12 Pages
Unlock Document

Woodsworth College Courses
Rosemary Gartner

Crime and Imprisonment 11/23/2011 4:14:00 PM Gender and Imprisonment: Women and Imprisonment  In what ways is imprisonment gendered?  How have the development of and efforts to reform women’s prisons in Canada been shaped by notions about gender? - gender helps to shape imprisonment more than most other areas of criminology - sex and gender in a sense determines imprisonment - only separate prisons for sexes - much more fundamentally about sex and gender - prison is a gendered institution in the way that prisoners experience prison and how correctional workers go about their job and relationships between inmates and staff - sex of prisoners and sex of staff - also gendered in policies and practices - what are appropriate ways to imprison people? - fundamentally based on sex of inmate - since its beginnings prisons have been shaped by sex and gender - the way sex and gender influence imprisonment s far more complex than sexual segregation  “women have it worse than men” – fallacious  different types of disadvantages - History focuses mainly on men’s prisons  mostly because there are more  worth spending time on history of women’s prisons  prison as a form of punishment did not exist before the early 19 th century  purpose was not punishment, but to hold people before they were tried  not sent there as a penalty, when convicted there were many other punishments (fines, transportation, corporal, capital) - Canada in the 17 thand 18 thc  local jails, held prior to trial  horrible. Not sex segregated, cold, rats, cockroaches, shed by courthouse  men, women, children, insane, elderly all in same jail  circuit court judges moving town to town, many people died in jails  people skipped town to avoid jails  more worried about dying - first prison in Canada was the Kingston penitentiary (1835)  Prison for men, no thought given to female prisoners  Designed around the idea that inmates would be males convicted of pretty serious crimes  Less serious criminals by early 19 thc were put in more local jails th  Early 19 c became less of a holding cell, more of a punishment for less serious crimes  Within a year of its opening, received its first female inmate  Warden didn’t want women in prison  Very concerned about women causing disruption  Women housed in the attic  3 women, all accused of theft  first recognition that men and women should be segregated by sex  not out of benevolence  more concerned that if females were around males there would be fighting th  small area, 70 women by the middle of 19 c; conditions were no better for women, and in some ways worse  never left attic  no talking (men or women)  could only read bible or sew; required to sew sheets for males and females inmates  men could go out in the yard, but had to engage in hard labour  women suffered mentally emotionally, men physically  flogging for men, women, and children (child flogged for smiling, winking, laughing)  when attic became too small, set aside rooms for women, put bars on windows and doors to keep men out  diets differed greatly (women X2 a day, men X3)  1838: investigations into how women were treated  1913: separate facility for women was built within the walls of the Kingston Pen  conditions improved greatly, access to outdoors  20 years later women were moved out of the cell block to make room for men  1934: Kingston P4W opened, but conditions worsened for females Kingston P4W  No educational facilities  Built as a maximum security prison  Number of women imprisoned was so small, all prisoners were in same area  No recreational, yard  Overtime because of objections by prison reformers (middle class women)  Didn’t have a yard until 1955, then had a garden  Up until 1980s, there was no access to same programs as men (counseling, education) because it was “too expensive”  In some ways, the fact that women made up such a small proportion of the offenders it was worse for them because there was no justification for services Federal government/provinces established saw provincial establishments (confederation)  (for less serious offences)  many women served here for less serious crime th  in the late 19 c many abolitionists in the states and progressive activists in Canada became concerned about the fact that Prisons seemed to be making people even more criminal  hard to distinguish between hardened criminals and those who can be reformed  not a lot of female hardened criminals  reformatories came up  reformatories geared towards women, youth  judges decide who goes there  magistrates influenced by race bias/class/cultural  looked at convict in front of them, decided by race, class who was more “reformable”  prison had a more definite sentence, reformatories did not (indefinite)  we believe we can reform you, and you’ll be here until we do  women ended up spending more time in reformatories The Andrew Mercer Reformatory for Women  1872 in Toronto  opened to a maternal-domestic regime  had a “matron” to teach them how to be women  belief was these women needed to be acceptable feminine women in order to make it out of jail  worked on manners, demeanor, appearance  plastic surgeons in training were sent to women’s prisons to “try make them more attractive”  whole part about reforming women was changing person AND appearance  more attractive, more well mannered, to make women better wives and mothers  even wore attractive clothes while in reformatory - highly gendered nature of imprisonment  demands for equal treatment of female and male prisons  males had more opportunities to training and counseling  feminists clamoured for equal rights and treatment  equal treatment meant that women lost some privileges  equality meant that we will make women’s prisons more like men  one of the problems with this was a loss of visitation, packages received th 20 Century Women’s Prison Reform Movement  1990: task force on federally sentenced women  spend several months interviewing about experiences and needs of prisoners and staff  found that women were experiencing a number of problems much more than males  task force determined women had more histories of sexual, physical abuse, drugs and alcohol, suicide attempts (at federal level)  women had distinctly different needs  developed a “women-centred” regime based on empowerment, healing, and choice  decision was made to close P4W  established 4 regional facilities and a healing lodge  Staff with least seniority sent to four regional facilities  Women shuffled around, but not until 1994 and that’s when the P4W events happened (watch film)  The Arbour Commission Report filed with government in 1996  Reports came out after P4W closed down  New facilities had many of the same problems  Within a year there were a number of escapes , suicide attempts, and suicides  Prisons were retrofitted to be more secure  Another complaint was filed, this time by aboriginal group in 2001  Key complaints of this report had to do with risk-assessment tools used on women  Every prisoner was given a risk assessment  Problem is that the tool used was based on studies of male inmates  Tool failed to recognize that male and female prisoners posed very different risks  Most aboriginal women not getting access to healing lodges because they were classified as maximum security risks  It appears that women were being disadvantaged by gendered risk assessment tool  Tony Doob found that risk assessment tool was highly accurate at predicting misconduct for male inmates, but had no validity for female inmates  Many female offenders (aboriginal especially) were given higher security ratings tha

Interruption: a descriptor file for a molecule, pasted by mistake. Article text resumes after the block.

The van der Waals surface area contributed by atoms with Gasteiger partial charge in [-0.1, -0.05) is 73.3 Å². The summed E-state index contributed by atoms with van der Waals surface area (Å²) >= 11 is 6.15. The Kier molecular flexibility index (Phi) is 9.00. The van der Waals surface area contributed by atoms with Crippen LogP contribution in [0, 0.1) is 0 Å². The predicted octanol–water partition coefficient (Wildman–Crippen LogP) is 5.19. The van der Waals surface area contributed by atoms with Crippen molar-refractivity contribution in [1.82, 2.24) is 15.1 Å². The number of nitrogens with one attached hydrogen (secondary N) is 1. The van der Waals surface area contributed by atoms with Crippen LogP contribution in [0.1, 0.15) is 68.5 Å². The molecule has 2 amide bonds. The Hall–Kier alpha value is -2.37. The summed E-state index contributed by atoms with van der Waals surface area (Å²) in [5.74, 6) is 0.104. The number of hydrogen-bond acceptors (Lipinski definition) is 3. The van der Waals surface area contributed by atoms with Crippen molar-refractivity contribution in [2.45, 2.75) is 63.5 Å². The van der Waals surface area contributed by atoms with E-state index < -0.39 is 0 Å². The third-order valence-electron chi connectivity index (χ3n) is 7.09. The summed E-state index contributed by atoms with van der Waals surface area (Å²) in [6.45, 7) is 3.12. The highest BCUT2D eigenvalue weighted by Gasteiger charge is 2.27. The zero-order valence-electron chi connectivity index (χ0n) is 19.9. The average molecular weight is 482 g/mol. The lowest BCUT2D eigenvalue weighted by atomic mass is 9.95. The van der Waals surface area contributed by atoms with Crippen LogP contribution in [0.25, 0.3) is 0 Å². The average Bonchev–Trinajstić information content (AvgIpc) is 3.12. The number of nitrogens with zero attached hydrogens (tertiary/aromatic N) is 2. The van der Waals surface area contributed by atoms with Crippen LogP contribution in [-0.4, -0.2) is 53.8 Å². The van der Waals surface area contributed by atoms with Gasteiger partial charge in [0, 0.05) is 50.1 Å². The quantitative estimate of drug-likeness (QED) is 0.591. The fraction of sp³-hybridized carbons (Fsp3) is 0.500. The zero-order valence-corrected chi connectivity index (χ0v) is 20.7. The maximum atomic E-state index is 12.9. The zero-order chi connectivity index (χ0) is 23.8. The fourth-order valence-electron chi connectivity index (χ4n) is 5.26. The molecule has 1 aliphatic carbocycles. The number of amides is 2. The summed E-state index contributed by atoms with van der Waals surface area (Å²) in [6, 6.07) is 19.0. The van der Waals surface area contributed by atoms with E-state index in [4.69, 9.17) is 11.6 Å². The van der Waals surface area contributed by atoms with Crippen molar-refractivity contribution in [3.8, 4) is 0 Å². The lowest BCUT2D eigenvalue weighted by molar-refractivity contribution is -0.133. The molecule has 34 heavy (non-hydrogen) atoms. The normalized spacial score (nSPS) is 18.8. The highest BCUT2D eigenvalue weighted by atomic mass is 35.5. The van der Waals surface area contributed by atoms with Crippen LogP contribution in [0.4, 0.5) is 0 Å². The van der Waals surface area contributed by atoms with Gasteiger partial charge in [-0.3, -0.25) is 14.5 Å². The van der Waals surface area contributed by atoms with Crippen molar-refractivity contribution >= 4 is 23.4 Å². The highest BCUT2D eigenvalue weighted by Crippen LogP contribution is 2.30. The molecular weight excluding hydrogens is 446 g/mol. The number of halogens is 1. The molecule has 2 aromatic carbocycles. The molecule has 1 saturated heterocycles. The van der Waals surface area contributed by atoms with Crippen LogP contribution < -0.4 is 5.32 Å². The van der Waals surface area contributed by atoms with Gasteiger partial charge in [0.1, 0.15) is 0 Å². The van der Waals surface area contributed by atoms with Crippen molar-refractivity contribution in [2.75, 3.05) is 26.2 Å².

More Less

Related notes for WDW101Y1

Log In


Join OneClass

Access over 10 million pages of study
documents for 1.3 million courses.

Sign up

Join to view


By registering, I agree to the Terms and Privacy Policies
Already have an account?
Just a few more details

So we can recommend you notes for your school.

Reset Password

Please enter below the email address you registered with and we will send you a link to reset your password.

Add your courses

Get notes from the top students in your class.